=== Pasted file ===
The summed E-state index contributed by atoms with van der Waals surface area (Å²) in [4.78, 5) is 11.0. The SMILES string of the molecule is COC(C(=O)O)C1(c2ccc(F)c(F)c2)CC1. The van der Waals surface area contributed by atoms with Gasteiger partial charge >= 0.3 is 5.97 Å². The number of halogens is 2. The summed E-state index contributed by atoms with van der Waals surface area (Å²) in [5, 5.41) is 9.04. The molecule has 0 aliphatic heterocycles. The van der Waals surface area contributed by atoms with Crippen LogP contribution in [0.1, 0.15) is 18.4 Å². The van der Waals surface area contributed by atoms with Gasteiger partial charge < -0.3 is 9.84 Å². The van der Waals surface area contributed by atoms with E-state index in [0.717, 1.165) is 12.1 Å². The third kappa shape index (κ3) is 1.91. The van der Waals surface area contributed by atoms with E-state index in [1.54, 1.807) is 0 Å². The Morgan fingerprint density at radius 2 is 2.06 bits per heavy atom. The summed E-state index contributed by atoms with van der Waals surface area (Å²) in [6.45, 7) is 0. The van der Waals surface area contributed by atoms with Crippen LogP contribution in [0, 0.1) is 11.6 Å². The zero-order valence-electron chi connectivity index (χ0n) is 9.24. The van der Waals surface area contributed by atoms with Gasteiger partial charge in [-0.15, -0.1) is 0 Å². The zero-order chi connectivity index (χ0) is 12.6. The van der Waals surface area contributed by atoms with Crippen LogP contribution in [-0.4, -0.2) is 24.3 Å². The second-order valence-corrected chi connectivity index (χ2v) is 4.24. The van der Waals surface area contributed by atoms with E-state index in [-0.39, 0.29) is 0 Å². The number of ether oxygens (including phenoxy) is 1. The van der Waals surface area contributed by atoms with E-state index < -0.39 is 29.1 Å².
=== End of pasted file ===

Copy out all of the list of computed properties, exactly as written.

The summed E-state index contributed by atoms with van der Waals surface area (Å²) in [4.78, 5) is 11.0. The SMILES string of the molecule is COC(C(=O)O)C1(c2ccc(F)c(F)c2)CC1. The van der Waals surface area contributed by atoms with Gasteiger partial charge >= 0.3 is 5.97 Å². The number of halogens is 2. The summed E-state index contributed by atoms with van der Waals surface area (Å²) in [5, 5.41) is 9.04. The molecule has 0 aliphatic heterocycles. The van der Waals surface area contributed by atoms with Crippen LogP contribution in [0.1, 0.15) is 18.4 Å². The van der Waals surface area contributed by atoms with Gasteiger partial charge < -0.3 is 9.84 Å². The van der Waals surface area contributed by atoms with E-state index in [0.717, 1.165) is 12.1 Å². The third kappa shape index (κ3) is 1.91. The van der Waals surface area contributed by atoms with E-state index in [1.54, 1.807) is 0 Å². The Morgan fingerprint density at radius 2 is 2.06 bits per heavy atom. The summed E-state index contributed by atoms with van der Waals surface area (Å²) in [6.45, 7) is 0. The van der Waals surface area contributed by atoms with Crippen LogP contribution in [0, 0.1) is 11.6 Å². The zero-order valence-electron chi connectivity index (χ0n) is 9.24. The van der Waals surface area contributed by atoms with Gasteiger partial charge in [-0.15, -0.1) is 0 Å². The zero-order chi connectivity index (χ0) is 12.6. The van der Waals surface area contributed by atoms with Crippen LogP contribution in [-0.4, -0.2) is 24.3 Å². The second-order valence-corrected chi connectivity index (χ2v) is 4.24. The van der Waals surface area contributed by atoms with E-state index in [-0.39, 0.29) is 0 Å². The number of ether oxygens (including phenoxy) is 1. The van der Waals surface area contributed by atoms with E-state index < -0.39 is 29.1 Å².